However, they also pose new challenges in considering the
potential multiple functions of SuDS/GI and communicating and sharing information across agencies with differing
primary responsibilities. These are key considerations,
particularly when optimising one function could reduce
other functions, and thus, creating conflicts amongst
stakeholder groups.

Disclosure statement
No potential conflict of interest was reported by the authors.

Funding
This work is part of the Blue Green Cities project funded by the
UK Engineering and Physical Sciences Research Council, grant
EP/K013661/1. The underlying research materials for this article
can be accessed at http://figshare.com/articles/GI_Interactions_rar/1409473.

References
Ahern, J., 2013. Urban landscape sustainability and resilience:
the promise and challenges of integrating ecology with urban
planning and design. Landscape Ecology, 28 (6),
1203 1212.
Asakawa, S., Yoshida, K., and Yabe, K., 2004. Perceptions of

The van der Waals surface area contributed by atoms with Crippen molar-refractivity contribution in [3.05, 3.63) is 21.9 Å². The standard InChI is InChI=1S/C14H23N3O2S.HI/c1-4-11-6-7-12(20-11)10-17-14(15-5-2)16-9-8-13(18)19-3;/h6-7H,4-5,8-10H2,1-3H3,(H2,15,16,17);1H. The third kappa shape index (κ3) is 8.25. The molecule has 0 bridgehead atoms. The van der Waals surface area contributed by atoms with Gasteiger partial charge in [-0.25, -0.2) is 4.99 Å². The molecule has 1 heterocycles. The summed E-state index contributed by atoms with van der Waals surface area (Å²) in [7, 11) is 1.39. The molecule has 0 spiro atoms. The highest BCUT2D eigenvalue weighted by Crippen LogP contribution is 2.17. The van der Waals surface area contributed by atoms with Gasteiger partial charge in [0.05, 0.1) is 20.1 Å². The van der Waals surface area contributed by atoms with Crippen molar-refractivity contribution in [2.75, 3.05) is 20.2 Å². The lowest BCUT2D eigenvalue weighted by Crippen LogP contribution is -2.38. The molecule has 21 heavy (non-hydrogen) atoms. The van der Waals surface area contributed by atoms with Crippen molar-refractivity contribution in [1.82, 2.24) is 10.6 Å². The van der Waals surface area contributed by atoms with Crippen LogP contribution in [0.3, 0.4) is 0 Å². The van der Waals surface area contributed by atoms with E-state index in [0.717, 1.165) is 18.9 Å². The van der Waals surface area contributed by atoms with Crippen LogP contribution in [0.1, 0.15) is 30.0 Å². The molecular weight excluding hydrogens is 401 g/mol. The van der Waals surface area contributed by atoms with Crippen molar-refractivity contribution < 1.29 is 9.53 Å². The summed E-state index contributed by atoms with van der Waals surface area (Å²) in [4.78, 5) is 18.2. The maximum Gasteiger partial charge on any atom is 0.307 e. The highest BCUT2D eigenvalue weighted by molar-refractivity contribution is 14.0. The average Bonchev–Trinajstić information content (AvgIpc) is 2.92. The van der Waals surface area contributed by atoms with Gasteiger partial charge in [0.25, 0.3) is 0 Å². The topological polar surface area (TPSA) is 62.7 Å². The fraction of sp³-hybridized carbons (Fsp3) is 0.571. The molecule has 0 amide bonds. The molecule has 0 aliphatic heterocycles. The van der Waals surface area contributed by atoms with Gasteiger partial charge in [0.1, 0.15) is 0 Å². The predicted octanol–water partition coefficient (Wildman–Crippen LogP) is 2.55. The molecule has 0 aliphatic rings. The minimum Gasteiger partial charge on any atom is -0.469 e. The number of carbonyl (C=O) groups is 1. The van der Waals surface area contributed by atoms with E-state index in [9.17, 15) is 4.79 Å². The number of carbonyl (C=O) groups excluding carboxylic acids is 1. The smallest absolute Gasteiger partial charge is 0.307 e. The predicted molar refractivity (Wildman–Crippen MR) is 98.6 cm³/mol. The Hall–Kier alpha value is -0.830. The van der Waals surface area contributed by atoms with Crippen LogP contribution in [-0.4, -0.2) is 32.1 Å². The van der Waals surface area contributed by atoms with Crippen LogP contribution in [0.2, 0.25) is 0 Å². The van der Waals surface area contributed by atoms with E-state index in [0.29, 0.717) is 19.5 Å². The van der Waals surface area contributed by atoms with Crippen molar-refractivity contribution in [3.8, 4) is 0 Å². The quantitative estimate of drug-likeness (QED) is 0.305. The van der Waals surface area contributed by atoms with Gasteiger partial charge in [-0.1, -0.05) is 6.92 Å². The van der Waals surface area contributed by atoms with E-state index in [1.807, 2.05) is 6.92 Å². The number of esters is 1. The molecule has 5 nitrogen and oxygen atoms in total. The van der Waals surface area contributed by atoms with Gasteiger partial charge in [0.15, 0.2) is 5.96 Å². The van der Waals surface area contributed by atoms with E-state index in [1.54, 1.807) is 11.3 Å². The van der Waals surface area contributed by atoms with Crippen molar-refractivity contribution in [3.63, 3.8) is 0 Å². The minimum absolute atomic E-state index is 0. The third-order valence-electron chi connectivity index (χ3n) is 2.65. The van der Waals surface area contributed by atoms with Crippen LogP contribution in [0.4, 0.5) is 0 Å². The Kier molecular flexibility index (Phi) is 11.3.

urban stream corridors within the greenway system of
Sapporo, Japan. Landscape and Urban Planning, 68 (2),
167 182.
Ashley, R., Digman, C., Horton, B., Gill, E., Dudley, L., Baylis,
A., Shaffer, P., and Simmons, S., 2014. Seizing Multiple
Benefit Opportunities from Stormwater Management
Schemes. 13th International Conference on Urban Drainage.
Kuching, Sarawak, Malaysia.
Ashley, R., Blanksby, J., Newman, R., Gersonius, B., Poole, A.,
Lindley, G., Smith, S., Ogden, S., and Nowell, R., 2012.
Learning and Action Alliances to build capacity for flood
resilience. Journal of Flood Risk Management, 5, 14 22.